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Jean-Claude Juncker, the president of the European Commission, has drawn up a White Paper setting out five options for the future of Europeafter Britain quits the EU in 2019.
The plan sets out five “pathways to unity” for the 27 member states who will remain in Europe after Britain leaves in 2019.
The proposals have already met opposition from recalcitrant eastern EU states, led by Poland and Hungary, who fear that they will be marginalised by a new drive to revitalise Europe's Franco-German federalist core.
Mr Juncker’s blueprint will be the basis for talks at a summit in Rome on March 25, to mark the 60th anniversary of the bloc's founding treaty.
This will start a nine-month debate that will culminate at a December European Council meeting, after the French and German elections.
The five options are as follows:
In this scenario the EU27 "sticks to its course" but, Mr Juncker notes, the speed of EU decision-making "depends on overcoming differences of views in order to deliver on collective long-term priorities". In other words, the decision-making remains unwieldy, as at present.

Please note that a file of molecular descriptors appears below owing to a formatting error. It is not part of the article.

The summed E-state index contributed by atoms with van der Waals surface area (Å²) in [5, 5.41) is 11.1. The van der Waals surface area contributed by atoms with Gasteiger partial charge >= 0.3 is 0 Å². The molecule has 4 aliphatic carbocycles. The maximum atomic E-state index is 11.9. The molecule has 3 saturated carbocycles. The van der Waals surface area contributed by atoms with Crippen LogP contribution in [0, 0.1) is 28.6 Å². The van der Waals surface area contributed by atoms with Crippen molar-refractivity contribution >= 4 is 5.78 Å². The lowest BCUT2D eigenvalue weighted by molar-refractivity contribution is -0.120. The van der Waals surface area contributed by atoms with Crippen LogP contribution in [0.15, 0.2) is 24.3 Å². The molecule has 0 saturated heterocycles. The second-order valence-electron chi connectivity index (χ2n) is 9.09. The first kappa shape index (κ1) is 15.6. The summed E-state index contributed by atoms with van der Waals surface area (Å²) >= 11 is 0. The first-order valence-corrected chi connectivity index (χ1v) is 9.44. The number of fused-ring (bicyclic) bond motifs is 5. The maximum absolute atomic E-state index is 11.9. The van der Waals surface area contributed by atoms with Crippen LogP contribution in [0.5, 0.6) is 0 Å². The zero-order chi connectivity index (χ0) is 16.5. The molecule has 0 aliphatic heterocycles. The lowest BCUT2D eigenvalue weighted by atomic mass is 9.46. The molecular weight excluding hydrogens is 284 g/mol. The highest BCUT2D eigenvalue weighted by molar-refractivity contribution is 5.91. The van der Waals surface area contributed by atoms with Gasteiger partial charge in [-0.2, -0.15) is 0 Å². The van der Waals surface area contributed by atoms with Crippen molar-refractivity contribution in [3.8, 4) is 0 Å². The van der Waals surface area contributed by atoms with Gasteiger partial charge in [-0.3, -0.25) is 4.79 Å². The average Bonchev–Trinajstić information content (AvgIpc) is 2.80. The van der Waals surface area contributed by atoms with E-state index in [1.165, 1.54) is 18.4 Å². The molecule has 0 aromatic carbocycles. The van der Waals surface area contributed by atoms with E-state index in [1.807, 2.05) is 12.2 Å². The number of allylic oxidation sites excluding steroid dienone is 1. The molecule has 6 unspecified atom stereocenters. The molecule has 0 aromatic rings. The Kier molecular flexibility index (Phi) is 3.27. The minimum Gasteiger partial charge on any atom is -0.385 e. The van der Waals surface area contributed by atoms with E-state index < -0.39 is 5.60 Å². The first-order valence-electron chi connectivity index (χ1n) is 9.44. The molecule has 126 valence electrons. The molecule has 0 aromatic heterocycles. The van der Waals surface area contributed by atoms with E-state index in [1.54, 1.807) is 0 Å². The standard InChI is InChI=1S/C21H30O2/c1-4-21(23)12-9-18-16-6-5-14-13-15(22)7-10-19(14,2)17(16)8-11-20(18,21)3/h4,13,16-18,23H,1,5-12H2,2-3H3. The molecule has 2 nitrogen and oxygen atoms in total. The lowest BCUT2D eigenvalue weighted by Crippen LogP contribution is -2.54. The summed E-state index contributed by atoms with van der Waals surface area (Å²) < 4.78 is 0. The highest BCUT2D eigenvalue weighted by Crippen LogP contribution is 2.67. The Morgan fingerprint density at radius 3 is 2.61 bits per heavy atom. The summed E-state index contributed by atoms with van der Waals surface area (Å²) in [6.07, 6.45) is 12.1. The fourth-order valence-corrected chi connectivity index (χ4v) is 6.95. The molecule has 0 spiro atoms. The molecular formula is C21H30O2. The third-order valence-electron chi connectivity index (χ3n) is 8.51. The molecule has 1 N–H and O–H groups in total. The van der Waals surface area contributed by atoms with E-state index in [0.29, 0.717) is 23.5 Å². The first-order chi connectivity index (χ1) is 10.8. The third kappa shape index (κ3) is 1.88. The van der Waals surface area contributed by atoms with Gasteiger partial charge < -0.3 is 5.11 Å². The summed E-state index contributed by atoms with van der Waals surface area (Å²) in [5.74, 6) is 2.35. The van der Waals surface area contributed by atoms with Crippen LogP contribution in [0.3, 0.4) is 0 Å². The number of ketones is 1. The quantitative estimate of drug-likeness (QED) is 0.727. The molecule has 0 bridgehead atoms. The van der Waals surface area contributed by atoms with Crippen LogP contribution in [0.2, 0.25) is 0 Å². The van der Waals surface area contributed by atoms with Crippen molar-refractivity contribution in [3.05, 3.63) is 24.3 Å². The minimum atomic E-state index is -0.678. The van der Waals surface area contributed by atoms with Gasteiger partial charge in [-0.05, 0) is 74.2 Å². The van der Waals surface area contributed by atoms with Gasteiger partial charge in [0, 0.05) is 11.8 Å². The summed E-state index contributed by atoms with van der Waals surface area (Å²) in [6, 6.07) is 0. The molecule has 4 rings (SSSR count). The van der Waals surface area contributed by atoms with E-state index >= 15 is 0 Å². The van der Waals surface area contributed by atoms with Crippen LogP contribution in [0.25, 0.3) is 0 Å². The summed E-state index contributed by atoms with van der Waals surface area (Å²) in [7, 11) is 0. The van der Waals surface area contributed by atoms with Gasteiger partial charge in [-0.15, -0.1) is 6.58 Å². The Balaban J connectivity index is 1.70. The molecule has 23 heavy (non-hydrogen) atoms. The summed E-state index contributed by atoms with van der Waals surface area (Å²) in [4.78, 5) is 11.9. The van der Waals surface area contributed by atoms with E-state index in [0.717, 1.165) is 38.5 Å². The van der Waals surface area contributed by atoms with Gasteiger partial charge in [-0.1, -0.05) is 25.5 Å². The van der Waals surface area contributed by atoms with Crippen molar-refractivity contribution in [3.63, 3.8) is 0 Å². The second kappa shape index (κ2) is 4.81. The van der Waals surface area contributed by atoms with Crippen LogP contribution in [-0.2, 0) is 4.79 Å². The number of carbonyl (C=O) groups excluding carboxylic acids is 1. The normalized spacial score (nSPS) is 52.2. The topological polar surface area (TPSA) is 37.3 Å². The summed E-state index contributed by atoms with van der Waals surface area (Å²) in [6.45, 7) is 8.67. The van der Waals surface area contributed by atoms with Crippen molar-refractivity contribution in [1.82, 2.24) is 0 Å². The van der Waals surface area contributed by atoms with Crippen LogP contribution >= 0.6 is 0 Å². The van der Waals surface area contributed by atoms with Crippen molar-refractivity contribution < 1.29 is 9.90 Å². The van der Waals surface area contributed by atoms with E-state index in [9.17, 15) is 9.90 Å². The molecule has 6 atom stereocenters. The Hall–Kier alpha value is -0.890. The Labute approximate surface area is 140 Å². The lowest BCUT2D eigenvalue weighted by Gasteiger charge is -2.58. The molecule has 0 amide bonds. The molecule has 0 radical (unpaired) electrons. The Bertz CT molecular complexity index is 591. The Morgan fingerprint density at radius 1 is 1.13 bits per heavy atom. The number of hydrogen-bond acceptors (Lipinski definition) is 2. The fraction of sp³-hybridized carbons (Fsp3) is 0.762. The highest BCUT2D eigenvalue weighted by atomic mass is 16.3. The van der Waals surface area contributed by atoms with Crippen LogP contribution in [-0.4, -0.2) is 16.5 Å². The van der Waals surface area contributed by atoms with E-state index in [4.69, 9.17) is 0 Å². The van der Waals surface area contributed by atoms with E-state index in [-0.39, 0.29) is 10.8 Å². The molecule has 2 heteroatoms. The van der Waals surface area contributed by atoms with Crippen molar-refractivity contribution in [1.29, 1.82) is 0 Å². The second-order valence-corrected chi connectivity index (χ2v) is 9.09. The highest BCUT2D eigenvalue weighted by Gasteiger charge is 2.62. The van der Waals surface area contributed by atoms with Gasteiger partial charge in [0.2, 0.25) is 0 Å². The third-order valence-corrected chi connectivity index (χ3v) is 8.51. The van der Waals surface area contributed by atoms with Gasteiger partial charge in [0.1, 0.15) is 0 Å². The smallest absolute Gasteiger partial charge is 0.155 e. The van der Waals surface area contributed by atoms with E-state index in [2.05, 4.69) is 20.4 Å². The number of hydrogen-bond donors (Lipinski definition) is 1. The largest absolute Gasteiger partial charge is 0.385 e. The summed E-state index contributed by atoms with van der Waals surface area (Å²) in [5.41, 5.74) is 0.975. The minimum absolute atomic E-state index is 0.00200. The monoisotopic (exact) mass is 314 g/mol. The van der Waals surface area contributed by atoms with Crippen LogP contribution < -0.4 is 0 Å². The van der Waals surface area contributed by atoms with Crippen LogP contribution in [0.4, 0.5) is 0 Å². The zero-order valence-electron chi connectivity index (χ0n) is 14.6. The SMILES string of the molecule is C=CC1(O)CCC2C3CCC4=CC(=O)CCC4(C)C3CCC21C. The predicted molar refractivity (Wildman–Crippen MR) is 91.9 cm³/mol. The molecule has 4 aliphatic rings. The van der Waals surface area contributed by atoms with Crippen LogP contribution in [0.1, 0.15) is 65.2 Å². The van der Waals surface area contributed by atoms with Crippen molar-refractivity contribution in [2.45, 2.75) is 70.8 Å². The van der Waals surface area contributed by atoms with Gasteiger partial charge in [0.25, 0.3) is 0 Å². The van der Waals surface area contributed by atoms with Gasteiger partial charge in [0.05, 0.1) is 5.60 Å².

The EU gives up on trying to resolve divisive issues such as "migration, security or defence" and co-operation on key issues becomes more bilateral than EU based. Radically, the EU also shrinks the regulatory burden by dropping two pieces of legislation for every one it passes.
Create one or more "coalitions of the willing" to drive forward specific areas, such as the defence, internal security, taxation or social policy. Other member states, outside those coalitions, "retain the possibility" of doing more over time.
The EU decides to narrow down its priority list, and do what it does more efficiently. As a result the EU is able to "act much quicker and more decisively". Mr Juncker gives the example of the recent VW diesel emission standards and says this version of the EU would have the "powers and tools" to protect EU consumers in a "direct and visible" manner.
Accepting that the current half-cocked EU doesn't work and that retreating to a more bilateral model will not meet the globalised challenges of the modern era, the EU 27 "decide to share more power, resources and decision-making across the board". In this scenario - unlikely given all the caveats above about the lack of unity in the current EU - decision-making deepens and speeds up and decision are agreed faster at EU level and are "rapidly enforced".